106 East Markham Avenue, 2011
(Courtesy Alex Maness)
Ernest T. Rogers House, c. 1920
106 East Markham Avenue
The Dutch Colonial Revival house at 106 East Markham Avenue stands as a testament to a time when fine architecture, the use of quality materials, and good, solid craftsmanship were commonplace in Durham’s newly developing neighborhoods. This beautifully constructed house began its life in Durham’s early-1920s heyday. It has seen dozens of occupants over the years, and yet it retains an integrity that is palpable. [...]
Sited on the west portion of lots 1, 2, and 3 of block 43 of the B. L. Duke property, which was laid out in 1901, these lots originally fronted Patra Street (now Roxboro Street), which was on their east side, and were bordered on the north by Park Avenue (now East Markham Avenue), the west by an alley (since covered over), and the south by lot 4. The three lots in their entirety were sold by the Duke Land and Improvement Company in 1920 to William A. Barbee for $3000. Barbee then divided them not into individual lots 1, 2, and 3, but rather divided them vertically so that the lots fronted Park Avenue instead of Patra Street. The western portion of this divided property was sold by Barbee to Martin R. New in April 1920 for $1100. (Both men were near neighbors living on Holloway Street at the time.) New then sold the property to Ernest T. Rogers in September 1921 for $1825, earning a fairly sizable return on his investment.
Sometime soon after this, Rogers commissioned the house we see today on this lot at 106 East Markham Avenue. Distinguished chiefly by its gambrel roof and flaring eaves (often thought of as barn-like in appearance), the Dutch Colonial Revival style is also reflected in the large shed dormer, gable-end chimneys, and multi-light windows (here, five vertical panes over one). As in Colonial Revival houses, of which the Dutch Colonial Revival is a subtype, one finds an emphasis on a symmetrical facade, an accented front entrance (here with sidelights), and symmetrical windows hung in combination (here double central bays on either side of the front entrance and paired windows in the dormer). Along with these elements, however, one finds strong Craftsman characteristics featured in the house as well. The eclecticism hints that the house was designed by an architect rather than built strictly from a published plan book. The porch, running the full length of the house, is supported by thick brick piers on either end and box posts on brick piers in the center. Inside is a Craftsman-style brick fireplace, and much of the interior woodwork retains its beautiful, unadorned dark richness.
As originally configured, the home’s front door opened into a handsome foyer. A large dining room is found beyond French doors to the right. Behind this would have been the original butler’s pantry and kitchen. Off the back of the kitchen was a porch (now an enclosed room). To the left of the entryway is the front parlor with fireplace, and behind this is another large room, perhaps a downstairs bedroom or a music room. Immediately beyond the foyer, a long staircase leads to the second floor. While it is difficult to imagine the original layout upstairs, it appears there would have been four large bedrooms and one or two baths.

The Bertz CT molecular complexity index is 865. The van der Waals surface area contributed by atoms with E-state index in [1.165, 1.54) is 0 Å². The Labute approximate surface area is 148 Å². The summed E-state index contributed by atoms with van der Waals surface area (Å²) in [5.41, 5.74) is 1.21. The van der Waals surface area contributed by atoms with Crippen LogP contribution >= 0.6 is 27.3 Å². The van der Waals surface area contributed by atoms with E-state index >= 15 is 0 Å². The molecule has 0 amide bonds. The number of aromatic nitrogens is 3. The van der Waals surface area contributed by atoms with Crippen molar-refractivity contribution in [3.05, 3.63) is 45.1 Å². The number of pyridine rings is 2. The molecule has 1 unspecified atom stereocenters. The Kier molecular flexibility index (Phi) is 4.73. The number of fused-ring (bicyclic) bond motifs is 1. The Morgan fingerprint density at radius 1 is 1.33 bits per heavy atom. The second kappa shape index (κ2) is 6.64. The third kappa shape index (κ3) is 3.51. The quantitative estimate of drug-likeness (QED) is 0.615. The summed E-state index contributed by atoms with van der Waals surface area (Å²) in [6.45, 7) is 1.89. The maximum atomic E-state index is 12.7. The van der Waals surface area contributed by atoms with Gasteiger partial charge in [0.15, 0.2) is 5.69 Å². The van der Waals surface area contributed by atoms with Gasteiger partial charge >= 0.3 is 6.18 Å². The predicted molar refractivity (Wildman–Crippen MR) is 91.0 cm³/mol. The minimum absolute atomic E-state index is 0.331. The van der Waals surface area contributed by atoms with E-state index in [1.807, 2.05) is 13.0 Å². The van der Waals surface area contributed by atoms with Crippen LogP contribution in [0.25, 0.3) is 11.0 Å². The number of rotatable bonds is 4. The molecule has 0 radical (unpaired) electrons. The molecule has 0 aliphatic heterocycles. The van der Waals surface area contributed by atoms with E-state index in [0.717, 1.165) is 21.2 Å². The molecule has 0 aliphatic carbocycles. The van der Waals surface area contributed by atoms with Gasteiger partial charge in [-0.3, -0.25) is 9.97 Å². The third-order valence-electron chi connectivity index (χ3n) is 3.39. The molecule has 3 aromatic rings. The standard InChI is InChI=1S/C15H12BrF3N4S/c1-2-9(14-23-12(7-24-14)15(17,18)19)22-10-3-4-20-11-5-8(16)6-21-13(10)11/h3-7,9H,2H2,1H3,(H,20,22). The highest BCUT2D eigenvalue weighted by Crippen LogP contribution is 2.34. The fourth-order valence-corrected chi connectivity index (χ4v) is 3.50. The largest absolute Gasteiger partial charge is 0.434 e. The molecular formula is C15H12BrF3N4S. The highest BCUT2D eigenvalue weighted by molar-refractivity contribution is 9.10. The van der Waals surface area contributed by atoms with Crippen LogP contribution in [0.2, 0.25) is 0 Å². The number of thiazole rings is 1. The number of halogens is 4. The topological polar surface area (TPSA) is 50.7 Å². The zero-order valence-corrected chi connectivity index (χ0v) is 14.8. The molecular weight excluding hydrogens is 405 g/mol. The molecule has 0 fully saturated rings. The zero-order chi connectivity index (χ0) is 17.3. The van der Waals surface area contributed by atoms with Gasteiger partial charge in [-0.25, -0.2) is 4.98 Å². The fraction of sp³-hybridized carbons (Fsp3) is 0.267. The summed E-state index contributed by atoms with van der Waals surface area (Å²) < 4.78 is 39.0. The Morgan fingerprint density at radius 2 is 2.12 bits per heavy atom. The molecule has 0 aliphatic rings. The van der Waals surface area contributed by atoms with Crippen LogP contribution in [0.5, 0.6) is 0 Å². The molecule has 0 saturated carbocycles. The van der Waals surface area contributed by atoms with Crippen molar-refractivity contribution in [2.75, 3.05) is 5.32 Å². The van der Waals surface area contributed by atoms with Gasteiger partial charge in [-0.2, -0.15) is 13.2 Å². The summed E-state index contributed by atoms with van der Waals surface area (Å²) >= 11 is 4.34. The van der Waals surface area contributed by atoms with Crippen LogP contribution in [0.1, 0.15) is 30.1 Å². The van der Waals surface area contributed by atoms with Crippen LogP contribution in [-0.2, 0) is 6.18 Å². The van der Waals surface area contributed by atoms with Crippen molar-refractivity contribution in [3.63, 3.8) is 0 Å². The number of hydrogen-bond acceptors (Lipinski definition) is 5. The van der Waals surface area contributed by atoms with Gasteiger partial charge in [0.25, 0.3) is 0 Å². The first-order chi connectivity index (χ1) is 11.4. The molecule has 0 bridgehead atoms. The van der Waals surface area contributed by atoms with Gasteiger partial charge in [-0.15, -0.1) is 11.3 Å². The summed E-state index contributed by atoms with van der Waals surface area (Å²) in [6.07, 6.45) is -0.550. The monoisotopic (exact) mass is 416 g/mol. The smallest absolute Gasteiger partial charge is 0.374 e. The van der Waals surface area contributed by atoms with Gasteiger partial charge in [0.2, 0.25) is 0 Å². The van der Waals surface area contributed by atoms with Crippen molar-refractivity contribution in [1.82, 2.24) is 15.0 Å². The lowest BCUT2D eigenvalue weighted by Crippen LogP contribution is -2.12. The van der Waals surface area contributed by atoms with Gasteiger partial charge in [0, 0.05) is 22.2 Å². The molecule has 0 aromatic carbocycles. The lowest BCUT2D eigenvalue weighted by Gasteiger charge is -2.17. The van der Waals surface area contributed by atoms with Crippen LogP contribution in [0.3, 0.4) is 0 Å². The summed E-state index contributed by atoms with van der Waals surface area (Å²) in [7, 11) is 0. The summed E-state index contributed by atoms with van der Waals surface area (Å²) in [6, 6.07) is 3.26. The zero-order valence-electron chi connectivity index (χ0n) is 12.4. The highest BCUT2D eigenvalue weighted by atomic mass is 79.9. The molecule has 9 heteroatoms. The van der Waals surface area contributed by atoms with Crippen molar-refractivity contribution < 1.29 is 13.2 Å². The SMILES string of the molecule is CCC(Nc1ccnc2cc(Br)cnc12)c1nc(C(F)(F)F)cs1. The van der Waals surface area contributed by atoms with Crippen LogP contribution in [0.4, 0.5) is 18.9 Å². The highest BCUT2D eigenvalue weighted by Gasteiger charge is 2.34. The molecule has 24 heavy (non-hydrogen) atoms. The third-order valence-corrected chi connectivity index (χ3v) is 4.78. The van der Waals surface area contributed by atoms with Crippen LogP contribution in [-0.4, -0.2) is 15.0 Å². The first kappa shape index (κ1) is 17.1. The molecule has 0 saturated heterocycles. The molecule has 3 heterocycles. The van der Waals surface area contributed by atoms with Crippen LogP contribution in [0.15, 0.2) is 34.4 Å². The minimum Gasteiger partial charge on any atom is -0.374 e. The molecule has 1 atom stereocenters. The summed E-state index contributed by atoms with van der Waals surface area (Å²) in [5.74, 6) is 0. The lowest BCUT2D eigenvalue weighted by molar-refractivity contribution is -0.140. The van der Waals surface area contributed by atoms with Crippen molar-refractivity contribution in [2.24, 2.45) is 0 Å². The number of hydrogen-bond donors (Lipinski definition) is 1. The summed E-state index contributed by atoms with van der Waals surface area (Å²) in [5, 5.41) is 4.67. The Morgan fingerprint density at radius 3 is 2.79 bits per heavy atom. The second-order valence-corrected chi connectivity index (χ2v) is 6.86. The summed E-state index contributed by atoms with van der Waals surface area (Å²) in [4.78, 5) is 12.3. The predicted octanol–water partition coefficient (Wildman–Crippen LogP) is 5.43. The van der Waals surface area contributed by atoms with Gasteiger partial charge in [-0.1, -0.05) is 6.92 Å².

It cannot be confirmed that Ernest T. Rogers and his wife Alice Veasey Rogers ever lived in the house they had built. By 1919, city directories show them living on the north end of Mangum Street, but no number is given to their house. By 1925, they had moved to a small tobacco farm in Bahama. It is certainly conceivable that after Rogers purchased the property in September 1921, he had the house built soon thereafter and occupied it until the family moved to Bahama.
The house first appears for certain as 106 E. Markham in Durham city directories in 1926, when Marvin A. Roycroft and his wife Lyda reside there. Roycroft was a partner, along with his father and brother, in Roycroft’s tobacco warehouse, and lived with his wife in the house through 1933 when they moved to 916 Green Street in Trinity Park. The home’s next resident was Ernest T. Rogers’s mother, Lucy B. Rogers, who lived at 106 E. Markham until her death in 1936. After this time, the house went through a variety of residents year after year. Ministers, servicemen, office secretaries, and cabinet makers, a steady stream of everyday Durham heroes made this their home.
Ernest T. Rogers, who owned the house, died in 1931, and his wife Alice continued renting the house to others. She remained on the tobacco farm in Bahama and eventually remarried a man named Timothy N. Young. At some point (City directories suggest the 1960s.), the house was split into three apartments, and one can see today how a wall was added in the middle of the house, separating the large downstairs living space into two separate areas, with the upstairs becoming another apartment. After her second husband’s death in 1971, Alice Rogers Young returned to live out her final years in the house that she and her former husband had owned for so long.
Alice Rogers Young died in 1980, and the house passed to her only surviving son, James E. Rogers. He sold the house in 1982 to the current owner’s parents, who transferred the property to their son in 1994. While the number of residents in this house has been many, only two families have ever owned it. [...]
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